Sunday, February 1, 2015

Summer Camp Stories (part I) .....

I was sent to sleep-away camp every year that I lived with my uncle and his wife.  When I was younger, it would be for two weeks at a time; as I got older, it was for four weeks.  Although, as a rule, I usually enjoyed being out of the house for a while, my uncle's wife did at one point -- in one of her usual fits of frustration -- tell me that the primary reason for sending me was so that she wouldn't have to deal with me.  I wasn't surprised to hear that, but it still stung.

Regardless, off to camp I went.

In 1969, my uncle and his wife decided to take a month-long trip to Wales while my younger brother (who was, temporarily, living at home) and I were away at camp.  I don't know where he was sent, but I went to a local Girl Scout camp.  Unfortunately, in her narrow-focused desire to be free of me, my uncle's wife neglected to notice that the camp didn't offer four-week sessions.  Instead, the sessions were two weeks in length, and the counselors told me I was required to go home the weekend between. 


I actually didn't mind heading off to summer camp, as it let me escape the abuse from my uncle's wife.

My uncle's daughter, who had dropped out of college after one year, was living at home for a while.  (She came and went a few times between first leaving home and getting married a few years later.)  The Camp Director was able to reach her by phone and she was able to come get me the Friday afternoon the first session ended -- and could bring me back the next Monday.  It turned out to be a fortuitous mistake, because that Sunday was July 20, 1969 -- the night that Apollo 11 landed on the moon.  My brother didn't get to see Neil Armstrong walk on the moon live, but I did.  As an avid fan of science fiction and TV shows like "Star Trek," it was incredibly exciting to watch.

Summer camp always presented one problem, though, as they all included a swimming program.  The ear surgery I'd undergone a few years earlier had resulted in a permanently perforated ear drum in my left ear.  Because of that, I was under strict physician-mandated guidelines NOT to swim and not to even get water in my left ear.  If I were to get water in my ear, I was at risk of completely losing all hearing on that side.  My uncle's wife was well aware of this restriction, and I think she probably included that on camp registration forms.  However, it was a struggle every summer when I would have to explain AGAIN that I couldn't swim and that I wasn't allowed to LEARN to swim and that, in fact, I didn't have a swimsuit and therefore couldn't even go in the pool/lake.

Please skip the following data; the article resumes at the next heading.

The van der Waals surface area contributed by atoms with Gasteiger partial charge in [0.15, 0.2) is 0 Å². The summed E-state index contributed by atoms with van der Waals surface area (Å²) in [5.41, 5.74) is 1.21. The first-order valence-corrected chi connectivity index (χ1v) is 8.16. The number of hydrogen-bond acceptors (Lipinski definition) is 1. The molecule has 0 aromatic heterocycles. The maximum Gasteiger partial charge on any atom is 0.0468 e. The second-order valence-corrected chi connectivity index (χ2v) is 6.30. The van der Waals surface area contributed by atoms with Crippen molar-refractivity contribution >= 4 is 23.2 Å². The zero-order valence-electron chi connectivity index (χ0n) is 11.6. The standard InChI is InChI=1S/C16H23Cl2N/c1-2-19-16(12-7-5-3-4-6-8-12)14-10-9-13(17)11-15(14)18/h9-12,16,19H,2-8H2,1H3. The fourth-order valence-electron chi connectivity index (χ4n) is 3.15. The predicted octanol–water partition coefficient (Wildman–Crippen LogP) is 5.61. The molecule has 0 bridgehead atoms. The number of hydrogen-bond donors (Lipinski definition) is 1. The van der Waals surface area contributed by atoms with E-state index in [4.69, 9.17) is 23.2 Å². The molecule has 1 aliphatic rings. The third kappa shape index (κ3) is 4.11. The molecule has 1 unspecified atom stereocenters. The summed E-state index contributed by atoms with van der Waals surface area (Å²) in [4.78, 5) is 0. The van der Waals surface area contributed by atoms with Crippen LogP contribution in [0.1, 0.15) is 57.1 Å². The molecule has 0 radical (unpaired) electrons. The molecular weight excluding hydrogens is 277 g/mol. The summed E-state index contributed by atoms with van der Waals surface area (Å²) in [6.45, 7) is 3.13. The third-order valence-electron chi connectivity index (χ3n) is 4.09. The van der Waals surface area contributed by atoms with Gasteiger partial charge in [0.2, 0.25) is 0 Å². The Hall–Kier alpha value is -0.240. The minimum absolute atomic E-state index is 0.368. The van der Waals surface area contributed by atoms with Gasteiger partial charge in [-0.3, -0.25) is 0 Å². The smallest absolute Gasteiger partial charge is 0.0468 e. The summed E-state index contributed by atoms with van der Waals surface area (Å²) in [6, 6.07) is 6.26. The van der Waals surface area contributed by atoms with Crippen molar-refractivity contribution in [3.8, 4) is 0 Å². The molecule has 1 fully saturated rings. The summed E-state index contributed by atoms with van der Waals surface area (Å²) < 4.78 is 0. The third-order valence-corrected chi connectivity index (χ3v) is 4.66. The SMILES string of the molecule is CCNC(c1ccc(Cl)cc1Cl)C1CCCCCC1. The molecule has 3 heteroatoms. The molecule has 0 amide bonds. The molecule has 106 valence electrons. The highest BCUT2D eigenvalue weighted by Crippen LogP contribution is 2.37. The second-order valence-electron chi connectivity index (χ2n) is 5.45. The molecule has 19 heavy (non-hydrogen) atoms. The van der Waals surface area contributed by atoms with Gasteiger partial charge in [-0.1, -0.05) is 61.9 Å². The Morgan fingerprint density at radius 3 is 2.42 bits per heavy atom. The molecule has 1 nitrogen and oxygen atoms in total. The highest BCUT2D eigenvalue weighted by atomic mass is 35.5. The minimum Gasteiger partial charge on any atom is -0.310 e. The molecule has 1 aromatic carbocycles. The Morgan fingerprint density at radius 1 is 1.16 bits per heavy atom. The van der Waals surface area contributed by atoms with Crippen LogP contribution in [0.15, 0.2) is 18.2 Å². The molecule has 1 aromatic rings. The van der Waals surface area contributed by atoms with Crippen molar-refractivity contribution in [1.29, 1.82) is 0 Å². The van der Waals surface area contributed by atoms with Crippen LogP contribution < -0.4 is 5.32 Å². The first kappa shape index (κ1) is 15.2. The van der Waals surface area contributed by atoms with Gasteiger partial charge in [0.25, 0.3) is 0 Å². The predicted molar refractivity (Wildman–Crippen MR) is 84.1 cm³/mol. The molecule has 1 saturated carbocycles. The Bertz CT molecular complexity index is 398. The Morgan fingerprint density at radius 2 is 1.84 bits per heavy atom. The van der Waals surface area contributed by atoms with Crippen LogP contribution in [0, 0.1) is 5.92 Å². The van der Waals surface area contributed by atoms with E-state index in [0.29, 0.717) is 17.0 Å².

For some reason one summer, when I was in my early teens, the swimming instructor insisted that I get in the water and try to learn.  I managed to splash around a little, keeping my head above water the entire time, and was eventually told that was adequate.  When I got home, I told my uncle's wife what had happened and, upon hearing the details she became angry.

At me.

Never wavering from her steadfast belief that when anything went wrong it was MY fault, she insisted that I should have refused to get in the water (I tried, but no one believed me), that I shouldn't have let them try to teach me to (I did), and said that had I lost my hearing THAT would have been my fault as well.

Despite her displeasure at that summer's activities, a year or so later she signed me up for a month-long YWCA camping adventure, during which I would join a group of 50+ girls and three chaperones in a trip to Qu├ębec, Canada.  During that time, the group would be wilderness camping in a national park approximately the size of our New England state.  We would travel from campsite to campsite via ..... drumroll, please ..... canoe, traversing small rivers and deep lakes.  Skills required of campers?

1.  Ability to swim

Oops, again.